Mid-morning light poured a golden glow over the park, giving the remaining leaves on the trees an otherworldly iridescence. Across the street, the top of the building he lived in shimmered in the ghostly light. Jac had made it as far as the first bench, facing the street right beside the wrought iron gateway to the park. The bench was empty and looked inviting. He’d watched so many people sitting on that bench having animated conversations with friends or just chilling out and staring at passersby. He’d often been tempted to walk down to it and sit for a while but for some reason he’d never actually done it. Generally, by the time he got back from his excursions to the laundromat, it was dark and the bench didn’t look nearly as inviting.
Traffic was light with just the occasional car or delivery truck and one almost empty bus. The air was cool and refreshing and a light breeze created a symphony of snapping and crackling as it shifted the sea of leaves on the ground. There was more pedestrian traffic than vehicles. Mothers with baby carriages, joggers and dreamy-eyed strollers smiled and nodded to him as they passed by. This was something he’d never noticed when he looked down on the park. The people had always seemed friendly and he couldn’t remember ever seeing any arguments or fights. But it was more than that. It was warm. He felt the warmth of the people as they walked by, as though just by being there, sitting on the bench, he was one of them. He belonged. He wondered if any of them had ever looked up and seen him in the window staring down at the park. And now, there he was, down here with them and welcomed after all this time. He wondered if they would be so warm and welcoming if they knew who he was, the notorious soul poisoner, Simon Pierce.
But now, Simon Pierce was dead. He’d just announced his suicide and made the world, for some anyway, a better place. He thought about the things he’d written and the effect his twisted life view had had on his readers. His readers, kids. Gullible, vulnerable kids. It wasn’t hard for him to view himself as a monster. He’d like to think that it was the recurring dream that had poisoned his own soul and maybe even the loss of his mother and best friend that had made him feel like he had to destroy the joy others found in their lives. He had to take it away from them. He’d let his own fear of being happy be justification for taking happiness away from people he’d never met. Kids. Fortunately his books weren’t bestsellers. Most of them sold through the negative publicity and the curiosity of kids who’d heard that the books should never be read by children.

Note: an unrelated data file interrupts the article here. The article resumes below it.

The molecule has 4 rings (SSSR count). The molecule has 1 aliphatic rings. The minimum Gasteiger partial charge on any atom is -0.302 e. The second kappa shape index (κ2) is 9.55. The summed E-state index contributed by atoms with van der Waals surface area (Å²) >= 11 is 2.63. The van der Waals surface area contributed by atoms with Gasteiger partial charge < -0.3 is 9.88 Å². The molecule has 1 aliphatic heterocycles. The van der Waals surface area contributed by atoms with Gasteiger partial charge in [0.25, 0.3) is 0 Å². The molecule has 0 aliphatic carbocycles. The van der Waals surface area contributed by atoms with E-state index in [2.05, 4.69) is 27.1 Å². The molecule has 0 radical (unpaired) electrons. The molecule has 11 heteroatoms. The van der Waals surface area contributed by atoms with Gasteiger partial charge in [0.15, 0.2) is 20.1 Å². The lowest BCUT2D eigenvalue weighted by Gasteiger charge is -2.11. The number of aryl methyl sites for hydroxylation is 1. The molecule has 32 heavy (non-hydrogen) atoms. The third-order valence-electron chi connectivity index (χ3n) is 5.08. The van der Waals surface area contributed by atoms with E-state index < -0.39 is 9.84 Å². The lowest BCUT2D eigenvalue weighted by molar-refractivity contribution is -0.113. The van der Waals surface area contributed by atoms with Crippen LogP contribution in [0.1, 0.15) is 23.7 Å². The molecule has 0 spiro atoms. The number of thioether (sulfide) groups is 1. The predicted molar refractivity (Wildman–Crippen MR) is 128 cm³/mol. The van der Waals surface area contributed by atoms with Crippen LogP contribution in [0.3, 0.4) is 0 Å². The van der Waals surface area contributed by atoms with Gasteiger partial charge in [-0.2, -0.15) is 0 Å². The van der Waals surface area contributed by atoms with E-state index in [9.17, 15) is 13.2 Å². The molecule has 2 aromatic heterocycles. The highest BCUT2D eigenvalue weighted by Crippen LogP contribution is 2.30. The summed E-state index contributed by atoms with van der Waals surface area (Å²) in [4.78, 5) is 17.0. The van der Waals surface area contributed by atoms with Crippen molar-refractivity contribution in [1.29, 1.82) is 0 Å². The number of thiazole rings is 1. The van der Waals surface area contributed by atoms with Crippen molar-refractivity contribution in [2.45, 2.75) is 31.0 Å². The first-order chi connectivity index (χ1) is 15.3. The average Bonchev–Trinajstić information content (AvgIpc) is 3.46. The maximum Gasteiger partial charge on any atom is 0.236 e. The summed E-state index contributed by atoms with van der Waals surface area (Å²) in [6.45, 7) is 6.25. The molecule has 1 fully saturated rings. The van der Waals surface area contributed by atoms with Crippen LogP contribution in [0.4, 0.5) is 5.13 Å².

But there was something else, something deep inside himself that he’d never understood. He knew that he was different than others, that he perceived time different. It was his condition, something he’d grown up with, and something that had always kept him separated from other people. But there was something beyond that—the bump on his head. It was serious, possibly life-threatening. It was something he should have remembered, condition or no condition.
But he didn’t.
These thoughts, he knew, would lead nowhere and drive him crazy. Time for a new topic.
Let’s see now. According to my posting, I’m dead. I can’t write under the name Simon Pierce anymore. And do I even want to write anymore? And if I do want to write, what am I going to write about? And I’ll need a new name. A pen name. But what am I going to write about?